On Wednesday, December 30, 1903 William Bartlett met
his family at Union station when they arrived from
West Grossdale, then went back to work at the J. V.
Farwell and Co dry goods store, probably
feeling like a lucky man, despite that winter's
bitter cold. At thirty three, he had a wife,
two children, a job, and owned his four-year old
Emma and Arthur Bartlett
the train into the city, a fourteen
mile trip that would have taken about a half hour.
At twelve and
seven, the children would have been excited about
the Mr. Bluebeard fairy tale pageant and Alvina was probably
curious about the city's elegant new Iroquois
Theater. The family may have planned for
William to meet them after the play and ride back
home on the train together.
days end, William's family was gone and he was
searching hospitals and morgues, looking for their
bodies. He found Alvina and Arthur's remains,
but could not find twelve year old Emma's. Finally, on
the third search through Chicago's morgues, he
recognized a bit of a fur collar.
William Bartlett (1870-1942) emigrated from England
as an infant in 1871 with his parents, William and
Ellen Bartlett. At twenty one, in 1891, he
married Alvina Strenge (b.1870),* whose family had emigrated from
Germany two years previously. Emma was born in
1882 and Arthur in 1897.
William and Alvina's home was in West Grossdale (renamed
Congress Park in
1905 and later made part of Brookfield, Illinois), in Lyons Township, Illinois.
Their address was possibly 4442 Deyo Ave** where William still lived in 1940.
In 1903, home ownership was usually reserved for
wealthier families but lots and houses in Grossdale were
priced for working class affordability. West Grossdale was platted in 1895
and the Bartlett family would have been among the
initial residents, their home probably built in 1898
or 1899. Unfortunately, the 1900
census did not record street names in that area,
just house numbers. The census worker recorded
two numbers, 238 and 19, then drew lines through
both. In 1930 census records William valued
the property at $7,000. According to Trulia
the average listing price for homes in that area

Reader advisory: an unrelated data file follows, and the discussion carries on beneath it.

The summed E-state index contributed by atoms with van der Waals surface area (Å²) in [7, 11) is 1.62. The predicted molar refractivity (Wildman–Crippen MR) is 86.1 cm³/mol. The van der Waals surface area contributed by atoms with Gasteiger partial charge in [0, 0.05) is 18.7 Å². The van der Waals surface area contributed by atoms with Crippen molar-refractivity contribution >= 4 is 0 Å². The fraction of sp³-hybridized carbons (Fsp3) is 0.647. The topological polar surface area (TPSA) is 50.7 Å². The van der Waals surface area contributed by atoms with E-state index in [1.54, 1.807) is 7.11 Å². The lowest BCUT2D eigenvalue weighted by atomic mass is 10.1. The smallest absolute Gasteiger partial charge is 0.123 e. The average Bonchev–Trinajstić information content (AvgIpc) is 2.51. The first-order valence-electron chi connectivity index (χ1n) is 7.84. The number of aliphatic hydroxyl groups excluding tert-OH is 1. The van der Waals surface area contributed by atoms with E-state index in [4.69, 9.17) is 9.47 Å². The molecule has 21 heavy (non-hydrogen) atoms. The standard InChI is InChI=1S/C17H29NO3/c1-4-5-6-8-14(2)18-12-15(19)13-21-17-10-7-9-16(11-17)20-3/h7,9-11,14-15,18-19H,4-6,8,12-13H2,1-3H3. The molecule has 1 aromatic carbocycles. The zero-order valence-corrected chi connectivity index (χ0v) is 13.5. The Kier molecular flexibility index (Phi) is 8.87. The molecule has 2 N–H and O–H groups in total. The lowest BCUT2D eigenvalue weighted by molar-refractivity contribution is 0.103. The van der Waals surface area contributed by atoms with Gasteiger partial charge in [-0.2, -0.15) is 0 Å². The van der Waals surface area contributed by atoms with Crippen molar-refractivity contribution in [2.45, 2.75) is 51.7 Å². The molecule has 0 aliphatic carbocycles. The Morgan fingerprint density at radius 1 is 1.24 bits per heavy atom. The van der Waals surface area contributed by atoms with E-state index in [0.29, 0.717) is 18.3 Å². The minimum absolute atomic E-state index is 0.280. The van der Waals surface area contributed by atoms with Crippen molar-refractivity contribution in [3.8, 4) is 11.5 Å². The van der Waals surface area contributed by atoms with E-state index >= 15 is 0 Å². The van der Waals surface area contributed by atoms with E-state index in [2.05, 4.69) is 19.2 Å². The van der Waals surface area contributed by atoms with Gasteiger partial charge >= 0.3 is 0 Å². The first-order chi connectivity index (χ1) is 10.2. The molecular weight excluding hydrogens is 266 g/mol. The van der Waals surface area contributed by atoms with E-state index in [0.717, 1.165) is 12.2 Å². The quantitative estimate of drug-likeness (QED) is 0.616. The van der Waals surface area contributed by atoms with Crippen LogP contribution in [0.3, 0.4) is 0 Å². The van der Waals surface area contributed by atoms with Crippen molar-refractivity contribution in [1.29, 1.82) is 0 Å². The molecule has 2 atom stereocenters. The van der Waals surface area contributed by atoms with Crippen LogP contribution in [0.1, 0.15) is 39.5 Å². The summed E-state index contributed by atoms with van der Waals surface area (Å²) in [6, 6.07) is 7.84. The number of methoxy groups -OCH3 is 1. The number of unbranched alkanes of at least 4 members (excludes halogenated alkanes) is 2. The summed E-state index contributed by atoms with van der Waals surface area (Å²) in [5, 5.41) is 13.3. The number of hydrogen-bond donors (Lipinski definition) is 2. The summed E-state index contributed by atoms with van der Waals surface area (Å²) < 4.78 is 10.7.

today is in excess of $200,000.
There were two train depots and
easy commuting was one of the features promoted by
developer, the extraordinary
Samuel E. Gross, to sell lots and homes in Grossdale.
By the 1930s William Bartlett was a traveling
salesman but it is not known if he was on the road
in 1903. His employer, J. V. Farwell, was a
very successful dry goods wholesaler who supplied
retail stores around the Midwest. William would have
worked out of the company's eight-story facility at
the corner of Monroe and Market in Chicago.
on the same train with the Bartletts was another
family soon to become victims of the Iroquois
Anna and Arthur Neumann. Arthur Neumann
went to school with Emma and Arthur Bartlett.
The Neumann's are buried at Bronswood Cemetery in
Oak Brook in DuPage county Illinois with Alvina,
Emma and Arthur Bartlett. William Bartlett,
his second wife and daughter would join them there
when their time came.
Eight months after the fire
William Bartlett married Augusta A. Kestner
(c1870-1956), a German immigrant like Alvina had
been, and they continued living in West Grossdale.
In 1907 they had a daughter, Laurette, who would
marry a McGregor and raise her own family in
West Grossdale / Congress Park.
* Alvina's name was sometimes
** Christian Deyo was the last
name of an ancestor of Samuel E. Gross who developed
Awash in Bartletts
The name Bartlett appears
frequently in reference to the Iroquois fire:
Bartlett was the maiden name of Iroquois
theater co-owner, and wife of manager
Will J. Davis,
Bartlett Davis. For publicity purposes, celebrity
contralto Jessie always included her maiden name.
Prosperous and influential Chicago
industrialist, Adolphus C. Bartlett, wrote to the AFL to object to
reports of bad behavior by striking livery drivers immediately
after the fire. Adolphus's brother, Frederick Clay
Bartlett, created murals in Chicago city council chambers.
William Alfred Bartlett, pastor at
Congregational church, was one of many Chicago ministers who
addressed the fire in their first sermon after the fire.
Amnesia, burial of wrong
woman and Herman says, "Nope!"
If you have additional
info about an Iroquois victim, or find an error, I would like to
hear from you. Chaos and communication limitations of 1903
produced many errors I'm striving to correct and welcome all the help I can get. Space is provided at the
bottom of stories for comments, or